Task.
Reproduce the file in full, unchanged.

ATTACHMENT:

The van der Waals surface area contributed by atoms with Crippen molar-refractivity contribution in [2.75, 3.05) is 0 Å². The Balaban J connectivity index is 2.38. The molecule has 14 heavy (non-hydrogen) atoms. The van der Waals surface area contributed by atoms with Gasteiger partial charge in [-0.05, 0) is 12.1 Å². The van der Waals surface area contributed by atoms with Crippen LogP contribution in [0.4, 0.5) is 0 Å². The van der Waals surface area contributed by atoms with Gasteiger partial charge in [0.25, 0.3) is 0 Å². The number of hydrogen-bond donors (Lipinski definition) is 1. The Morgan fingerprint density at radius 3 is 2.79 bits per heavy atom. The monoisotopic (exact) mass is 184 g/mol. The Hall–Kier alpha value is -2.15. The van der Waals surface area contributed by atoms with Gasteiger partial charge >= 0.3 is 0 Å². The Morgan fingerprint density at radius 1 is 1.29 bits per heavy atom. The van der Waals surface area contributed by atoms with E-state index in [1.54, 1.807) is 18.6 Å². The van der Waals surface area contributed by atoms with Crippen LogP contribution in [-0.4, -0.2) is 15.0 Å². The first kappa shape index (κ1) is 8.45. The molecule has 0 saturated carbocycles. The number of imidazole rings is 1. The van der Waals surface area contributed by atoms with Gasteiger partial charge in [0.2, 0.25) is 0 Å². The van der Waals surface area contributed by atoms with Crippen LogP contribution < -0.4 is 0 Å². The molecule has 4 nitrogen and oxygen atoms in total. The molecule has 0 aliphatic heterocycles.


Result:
The van der Waals surface area contributed by atoms with Crippen molar-refractivity contribution in [2.75, 3.05) is 0 Å². The Balaban J connectivity index is 2.38. The molecule has 14 heavy (non-hydrogen) atoms. The van der Waals surface area contributed by atoms with Gasteiger partial charge in [-0.05, 0) is 12.1 Å². The van der Waals surface area contributed by atoms with Crippen LogP contribution in [0.4, 0.5) is 0 Å². The van der Waals surface area contributed by atoms with Gasteiger partial charge in [0.25, 0.3) is 0 Å². The number of hydrogen-bond donors (Lipinski definition) is 1. The Morgan fingerprint density at radius 3 is 2.79 bits per heavy atom. The monoisotopic (exact) mass is 184 g/mol. The Hall–Kier alpha value is -2.15. The van der Waals surface area contributed by atoms with Gasteiger partial charge >= 0.3 is 0 Å². The Morgan fingerprint density at radius 1 is 1.29 bits per heavy atom. The van der Waals surface area contributed by atoms with E-state index in [1.54, 1.807) is 18.6 Å². The van der Waals surface area contributed by atoms with Crippen LogP contribution in [-0.4, -0.2) is 15.0 Å². The first kappa shape index (κ1) is 8.45. The molecule has 0 saturated carbocycles. The number of imidazole rings is 1. The van der Waals surface area contributed by atoms with Gasteiger partial charge in [0.2, 0.25) is 0 Å². The van der Waals surface area contributed by atoms with Crippen LogP contribution < -0.4 is 0 Å². The molecule has 4 nitrogen and oxygen atoms in total. The molecule has 0 aliphatic heterocycles.